RiDC - Alternatives to Driving - Driving Mobility

RiDC – Alternatives to Driving

The Research Institute for Disabled Consumers

The Research Institute for Disabled Consumers (RiDC) is the leading expert in user-centred research involving disabled and older consumers.  We’re an independent, national charity with a board of twelve trustees, all of whom have personal experience of disability.

Founded by the Consumers’ Association, now Which?, we have over 50 years’ experience of specialist research and publishing high-quality information.

Alternatives to driving for older drivers

If the time comes when you have to think about giving up driving, then this information about alternative ways to get around may be helpful.

The following alternatives can be used to replace some or all of your driving. Try them out well before you start thinking about retiring from driving. Talk to friends who use them, and maybe go along with them to try them out for yourself.

Walking and cycling

For shorter journeys you may be able to walk or go by bicycle.

Some people use bicycles as mobility aids: find out more at the charity Wheels for Wellbeing.

Mobility scooters

Man driving mobility scooter in park

Mobility scooters suit some people for shopping or for longer trips by road. You still need to be able to control them, to see properly and to react in time to what’s going on around you.

Always get professional advice before getting a scooter, and think carefully about how you are going to use it:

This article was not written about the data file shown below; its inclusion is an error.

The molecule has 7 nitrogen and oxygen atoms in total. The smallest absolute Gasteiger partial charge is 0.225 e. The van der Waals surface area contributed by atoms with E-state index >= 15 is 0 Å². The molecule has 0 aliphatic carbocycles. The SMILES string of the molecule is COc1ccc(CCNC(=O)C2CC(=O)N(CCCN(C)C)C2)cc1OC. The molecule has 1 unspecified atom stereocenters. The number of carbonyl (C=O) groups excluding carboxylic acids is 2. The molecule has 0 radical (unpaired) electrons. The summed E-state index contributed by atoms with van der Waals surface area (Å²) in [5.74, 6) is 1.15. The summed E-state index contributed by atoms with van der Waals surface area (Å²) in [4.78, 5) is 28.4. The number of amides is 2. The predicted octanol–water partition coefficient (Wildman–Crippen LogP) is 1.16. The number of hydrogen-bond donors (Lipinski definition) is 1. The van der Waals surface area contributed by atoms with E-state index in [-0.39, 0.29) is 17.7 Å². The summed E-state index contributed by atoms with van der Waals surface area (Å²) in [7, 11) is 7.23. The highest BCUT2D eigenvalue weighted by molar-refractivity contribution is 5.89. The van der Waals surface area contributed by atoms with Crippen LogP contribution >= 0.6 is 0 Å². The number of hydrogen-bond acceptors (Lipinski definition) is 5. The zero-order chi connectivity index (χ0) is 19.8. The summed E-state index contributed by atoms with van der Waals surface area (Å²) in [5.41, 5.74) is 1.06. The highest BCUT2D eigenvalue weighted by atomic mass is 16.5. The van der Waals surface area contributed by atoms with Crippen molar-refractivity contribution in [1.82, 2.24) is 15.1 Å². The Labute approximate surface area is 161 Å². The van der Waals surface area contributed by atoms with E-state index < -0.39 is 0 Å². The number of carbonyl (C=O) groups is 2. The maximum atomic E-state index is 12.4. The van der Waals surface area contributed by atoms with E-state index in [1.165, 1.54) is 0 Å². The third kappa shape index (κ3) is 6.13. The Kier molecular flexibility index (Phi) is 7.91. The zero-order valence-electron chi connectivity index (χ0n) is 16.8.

• Will you use it on the road or the pavement?
  • Will you have to get on a bus or train?
  • Where will you charge it and store it?
  • Is there ramped access at locations where you want to go?

We have more information about choosing a mobility scooter.

Mobility Centres

There are Mobility Centres which offer professional, high quality information, advice and assessment to people who need to gain or retain independence through mobility. Find out more about what services are on offer from Driving Mobility (the network of Mobility Centres).

Public transport

Public transport is more accessible for everybody these days (in theory at least). There is also a wide range of fare concessions and free passes available, especially for older people. Train travel has a reputation for being expensive, but if you book ahead and use railcards you can usually get a discounted fare.

Community transport

Man driving mobility scooter in park

Community transport is provided by local councils or voluntary groups and includes local bus schemes, dial-a-ride, social car schemes and hospital transport services. These vary from place to place, but can provide an essential service. Contact your council or hospital trust to ask about this.

Go to the Community Transport Association – find your provider

Taxis and minicabs

Taxis and minicabs can be very useful, and give you some independence. Many people think of taxis as unaffordable luxuries, but that needn’t be true. The costs of owning and running a car (including maintenance, insurance and so on) mean that for many people it is significantly cheaper to sell their car and use taxis or minicabs for all their journeys.

Your council might also operate a taxi card scheme that makes it much cheaper to use local cabs.

Check out costs of driving versus alternatives to driving at the Older Drivers website

Getting a lift with others

If you can, cadge a lift with friends or family. You can always offer something in return if it makes you feel more comfortable.

New to being online?

If you’re online you can talk to others who are online for free with programmes like Skype and Facetime.

If you want to develop or refresh your IT skills, you can find local courses through:

Your council or library or local voluntary groups may also offer courses.

See also information about using public transport and concessions schemes.
Find out about community transport and more about taxis.

Visit the RiDC website at https://www.ridc.org.uk/